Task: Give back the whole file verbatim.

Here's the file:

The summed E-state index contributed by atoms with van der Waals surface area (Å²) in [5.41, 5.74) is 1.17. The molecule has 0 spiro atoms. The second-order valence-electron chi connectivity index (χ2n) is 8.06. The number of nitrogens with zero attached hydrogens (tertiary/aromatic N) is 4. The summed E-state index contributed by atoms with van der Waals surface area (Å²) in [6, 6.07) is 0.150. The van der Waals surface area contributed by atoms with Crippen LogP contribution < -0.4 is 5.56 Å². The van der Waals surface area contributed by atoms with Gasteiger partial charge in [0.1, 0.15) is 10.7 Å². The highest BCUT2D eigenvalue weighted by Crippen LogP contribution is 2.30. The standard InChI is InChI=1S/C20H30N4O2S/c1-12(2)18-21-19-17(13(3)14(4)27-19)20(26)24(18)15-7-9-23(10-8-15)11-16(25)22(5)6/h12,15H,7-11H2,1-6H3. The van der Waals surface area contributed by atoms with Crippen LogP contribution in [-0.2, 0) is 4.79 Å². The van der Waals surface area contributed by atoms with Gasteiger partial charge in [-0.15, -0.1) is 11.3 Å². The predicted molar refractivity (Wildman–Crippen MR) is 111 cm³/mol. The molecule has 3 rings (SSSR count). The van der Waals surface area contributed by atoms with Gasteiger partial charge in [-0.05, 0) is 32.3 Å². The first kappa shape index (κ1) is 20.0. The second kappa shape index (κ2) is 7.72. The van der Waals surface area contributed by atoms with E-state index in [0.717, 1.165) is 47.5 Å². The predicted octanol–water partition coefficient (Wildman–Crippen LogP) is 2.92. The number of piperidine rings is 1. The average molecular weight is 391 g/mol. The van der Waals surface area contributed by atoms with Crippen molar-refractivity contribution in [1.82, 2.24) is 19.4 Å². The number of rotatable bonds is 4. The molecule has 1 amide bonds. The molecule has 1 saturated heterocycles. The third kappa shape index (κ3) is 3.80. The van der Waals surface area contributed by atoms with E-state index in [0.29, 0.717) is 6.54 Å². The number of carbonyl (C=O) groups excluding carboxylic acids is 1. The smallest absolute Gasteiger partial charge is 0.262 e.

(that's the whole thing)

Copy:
The summed E-state index contributed by atoms with van der Waals surface area (Å²) in [5.41, 5.74) is 1.17. The molecule has 0 spiro atoms. The second-order valence-electron chi connectivity index (χ2n) is 8.06. The number of nitrogens with zero attached hydrogens (tertiary/aromatic N) is 4. The summed E-state index contributed by atoms with van der Waals surface area (Å²) in [6, 6.07) is 0.150. The van der Waals surface area contributed by atoms with Crippen LogP contribution < -0.4 is 5.56 Å². The van der Waals surface area contributed by atoms with Gasteiger partial charge in [0.1, 0.15) is 10.7 Å². The highest BCUT2D eigenvalue weighted by Crippen LogP contribution is 2.30. The standard InChI is InChI=1S/C20H30N4O2S/c1-12(2)18-21-19-17(13(3)14(4)27-19)20(26)24(18)15-7-9-23(10-8-15)11-16(25)22(5)6/h12,15H,7-11H2,1-6H3. The van der Waals surface area contributed by atoms with Crippen LogP contribution in [-0.2, 0) is 4.79 Å². The van der Waals surface area contributed by atoms with Gasteiger partial charge in [-0.15, -0.1) is 11.3 Å². The predicted molar refractivity (Wildman–Crippen MR) is 111 cm³/mol. The molecule has 3 rings (SSSR count). The van der Waals surface area contributed by atoms with Gasteiger partial charge in [-0.05, 0) is 32.3 Å². The first kappa shape index (κ1) is 20.0. The second kappa shape index (κ2) is 7.72. The van der Waals surface area contributed by atoms with E-state index in [0.717, 1.165) is 47.5 Å². The predicted octanol–water partition coefficient (Wildman–Crippen LogP) is 2.92. The number of piperidine rings is 1. The average molecular weight is 391 g/mol. The van der Waals surface area contributed by atoms with Crippen molar-refractivity contribution in [1.82, 2.24) is 19.4 Å². The number of rotatable bonds is 4. The molecule has 1 amide bonds. The molecule has 1 saturated heterocycles. The third kappa shape index (κ3) is 3.80. The van der Waals surface area contributed by atoms with E-state index in [0.29, 0.717) is 6.54 Å². The number of carbonyl (C=O) groups excluding carboxylic acids is 1. The smallest absolute Gasteiger partial charge is 0.262 e.